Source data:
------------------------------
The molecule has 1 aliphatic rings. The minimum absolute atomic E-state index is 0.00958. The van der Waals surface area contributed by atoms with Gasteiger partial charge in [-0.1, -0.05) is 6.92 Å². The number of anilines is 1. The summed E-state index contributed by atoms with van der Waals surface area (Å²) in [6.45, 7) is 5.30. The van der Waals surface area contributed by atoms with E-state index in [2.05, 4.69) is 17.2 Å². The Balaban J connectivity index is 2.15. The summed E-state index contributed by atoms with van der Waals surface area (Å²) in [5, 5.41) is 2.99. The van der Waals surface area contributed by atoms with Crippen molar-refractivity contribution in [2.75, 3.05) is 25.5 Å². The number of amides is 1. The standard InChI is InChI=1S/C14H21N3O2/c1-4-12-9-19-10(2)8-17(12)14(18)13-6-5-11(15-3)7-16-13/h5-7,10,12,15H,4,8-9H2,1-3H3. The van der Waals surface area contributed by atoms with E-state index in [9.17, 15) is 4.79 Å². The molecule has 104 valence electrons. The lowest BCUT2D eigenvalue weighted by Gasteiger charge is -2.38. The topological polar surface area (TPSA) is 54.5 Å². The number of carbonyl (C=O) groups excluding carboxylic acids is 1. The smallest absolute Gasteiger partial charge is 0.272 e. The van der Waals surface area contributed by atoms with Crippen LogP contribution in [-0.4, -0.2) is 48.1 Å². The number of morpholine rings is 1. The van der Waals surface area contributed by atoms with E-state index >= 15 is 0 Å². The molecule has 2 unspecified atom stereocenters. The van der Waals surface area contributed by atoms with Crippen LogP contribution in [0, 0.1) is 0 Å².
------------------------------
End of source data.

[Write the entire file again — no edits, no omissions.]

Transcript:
The molecule has 1 aliphatic rings. The minimum absolute atomic E-state index is 0.00958. The van der Waals surface area contributed by atoms with Gasteiger partial charge in [-0.1, -0.05) is 6.92 Å². The number of anilines is 1. The summed E-state index contributed by atoms with van der Waals surface area (Å²) in [6.45, 7) is 5.30. The van der Waals surface area contributed by atoms with E-state index in [2.05, 4.69) is 17.2 Å². The Balaban J connectivity index is 2.15. The summed E-state index contributed by atoms with van der Waals surface area (Å²) in [5, 5.41) is 2.99. The van der Waals surface area contributed by atoms with Crippen molar-refractivity contribution in [2.75, 3.05) is 25.5 Å². The number of amides is 1. The standard InChI is InChI=1S/C14H21N3O2/c1-4-12-9-19-10(2)8-17(12)14(18)13-6-5-11(15-3)7-16-13/h5-7,10,12,15H,4,8-9H2,1-3H3. The van der Waals surface area contributed by atoms with E-state index in [9.17, 15) is 4.79 Å². The molecule has 104 valence electrons. The lowest BCUT2D eigenvalue weighted by Gasteiger charge is -2.38. The topological polar surface area (TPSA) is 54.5 Å². The number of carbonyl (C=O) groups excluding carboxylic acids is 1. The smallest absolute Gasteiger partial charge is 0.272 e. The van der Waals surface area contributed by atoms with Crippen LogP contribution in [-0.4, -0.2) is 48.1 Å². The number of morpholine rings is 1. The van der Waals surface area contributed by atoms with E-state index >= 15 is 0 Å². The molecule has 2 unspecified atom stereocenters. The van der Waals surface area contributed by atoms with Crippen LogP contribution in [0, 0.1) is 0 Å².